Oak Wilt #3
Garden Clippings for April 14, 2018
Sarnia City Council did an oops. If they knew then what we know now, they would have approved the proposed tree preservation by-law at their October 2017 meeting.
At issue is Oak Wilt, a nasty pathogen that is busy attacking Oak trees in all the Northeastern States. To date, the problem has not yet crossed the border, although experts say its only a matter of time. Some say the problem is already here.
If there were a tree preservation by-law in place, homeowners would need to acquire a permit in order to cut down trees. Cumbersome though that would have been, the City forestry staff would be able to control the timing of Oak tree removal. Without a by-law that level of protection does not exist.
With or without a by-law, we can expect that some unsuspecting homeowner will borrow a chain saw and trim or chop down an oak tree without realizing the consequences. Today, education is the best defence against the introduction of Oak Wilt into Ontario.
In last week’s Garden clippings, I wrote that the pathogen affecting Oak trees needs a sap beetle to move and spread the fungal spores from infected to healthy trees. The beetle needs an open wound or fresh cut to obtain a point of entry into an unaffected Oak tree. The sap beetle will only do the deed in the period just prior to leaf flush and after leaves are fully developed.
To be on the safe side, Oak trees should not be pruned or cut down during the months of April, May, June, and July.
If it is absolutely necessary to cut Oak trees, perhaps for safety reasons, apply tree wound paint over the fresh cut. Don’t wait till after lunch to apply tree paint but do so within minutes. If an Oak limb breaks during a windstorm, make a clean cut as soon as possible and apply tree wound paint to seal the spore openings.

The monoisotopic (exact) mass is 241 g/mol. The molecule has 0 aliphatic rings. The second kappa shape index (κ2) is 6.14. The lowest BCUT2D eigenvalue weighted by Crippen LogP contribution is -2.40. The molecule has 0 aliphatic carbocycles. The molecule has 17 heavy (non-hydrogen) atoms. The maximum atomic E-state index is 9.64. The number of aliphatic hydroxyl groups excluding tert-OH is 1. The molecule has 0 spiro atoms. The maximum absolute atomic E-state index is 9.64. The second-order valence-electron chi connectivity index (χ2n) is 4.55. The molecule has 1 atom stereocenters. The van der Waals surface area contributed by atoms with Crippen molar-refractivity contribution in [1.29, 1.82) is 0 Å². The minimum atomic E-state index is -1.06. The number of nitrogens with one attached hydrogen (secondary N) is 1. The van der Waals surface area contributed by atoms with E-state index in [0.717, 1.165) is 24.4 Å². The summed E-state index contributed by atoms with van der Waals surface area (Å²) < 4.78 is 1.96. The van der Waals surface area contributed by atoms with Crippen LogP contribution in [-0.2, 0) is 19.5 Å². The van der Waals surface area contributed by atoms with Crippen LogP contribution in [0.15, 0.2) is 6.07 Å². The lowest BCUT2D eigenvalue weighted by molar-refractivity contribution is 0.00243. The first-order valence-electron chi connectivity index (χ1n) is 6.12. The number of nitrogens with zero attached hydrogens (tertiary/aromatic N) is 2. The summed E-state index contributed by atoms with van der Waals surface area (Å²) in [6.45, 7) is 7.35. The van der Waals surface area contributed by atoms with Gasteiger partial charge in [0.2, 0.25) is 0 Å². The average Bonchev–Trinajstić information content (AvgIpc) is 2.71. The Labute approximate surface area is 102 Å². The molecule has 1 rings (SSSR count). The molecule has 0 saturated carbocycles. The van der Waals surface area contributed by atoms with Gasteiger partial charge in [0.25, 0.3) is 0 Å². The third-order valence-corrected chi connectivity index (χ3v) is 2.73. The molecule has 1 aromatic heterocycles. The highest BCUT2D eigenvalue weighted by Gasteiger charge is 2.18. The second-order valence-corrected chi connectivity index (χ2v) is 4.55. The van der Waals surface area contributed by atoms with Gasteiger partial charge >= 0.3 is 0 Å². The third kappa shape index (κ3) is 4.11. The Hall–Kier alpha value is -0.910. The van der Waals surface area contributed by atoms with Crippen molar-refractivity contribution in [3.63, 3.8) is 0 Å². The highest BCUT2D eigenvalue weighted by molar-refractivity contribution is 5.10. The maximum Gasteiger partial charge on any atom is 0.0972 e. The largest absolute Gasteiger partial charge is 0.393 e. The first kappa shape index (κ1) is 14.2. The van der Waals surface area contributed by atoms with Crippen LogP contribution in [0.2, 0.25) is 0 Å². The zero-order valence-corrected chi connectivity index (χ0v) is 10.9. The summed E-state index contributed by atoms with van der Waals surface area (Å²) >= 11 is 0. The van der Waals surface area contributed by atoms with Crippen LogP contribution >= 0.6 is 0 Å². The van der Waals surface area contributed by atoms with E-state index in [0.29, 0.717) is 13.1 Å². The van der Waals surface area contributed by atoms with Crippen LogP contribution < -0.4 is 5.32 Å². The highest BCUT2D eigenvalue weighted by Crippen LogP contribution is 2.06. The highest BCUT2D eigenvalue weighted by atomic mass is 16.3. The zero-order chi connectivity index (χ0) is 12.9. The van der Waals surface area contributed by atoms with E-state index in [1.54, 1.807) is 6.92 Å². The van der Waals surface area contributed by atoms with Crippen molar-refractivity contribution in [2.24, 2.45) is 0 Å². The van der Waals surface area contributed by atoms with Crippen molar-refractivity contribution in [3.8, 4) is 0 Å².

Be careful when cutting the grass at the base of an oak tree. Even a line trimmer can create an entry point. Putting down a mulch ring at the base of a tree will provide protection from mechanical injury.
For those who need to cut down trees, consult with and hire a professional arborist who is well versed in Oak tree issues. Don’t be tempted to hire a fly by night tree cutter who wants to make some quick cash.
Do not move firewood. The Canadian Food and inspection Agency has strict rules and guidelines regarding the buying and moving of firewood. No firewood is permitted to cross borders. Firewood that is cut locally ought to remain local. Many Canadian National parks prohibit firewood from entering their grounds.
If you suspect an Oak tree on your property may be affected by Oak Wilt, call the CFIA and they will follow up with a visit. The most visible sign of Oak Wilt are browning sections of green leaves, starting at the outer perimeter of the tree. Oak Wilt is easily confused with Anthracnose which often shows symptoms of leaf browning beginning in the inside of the tree.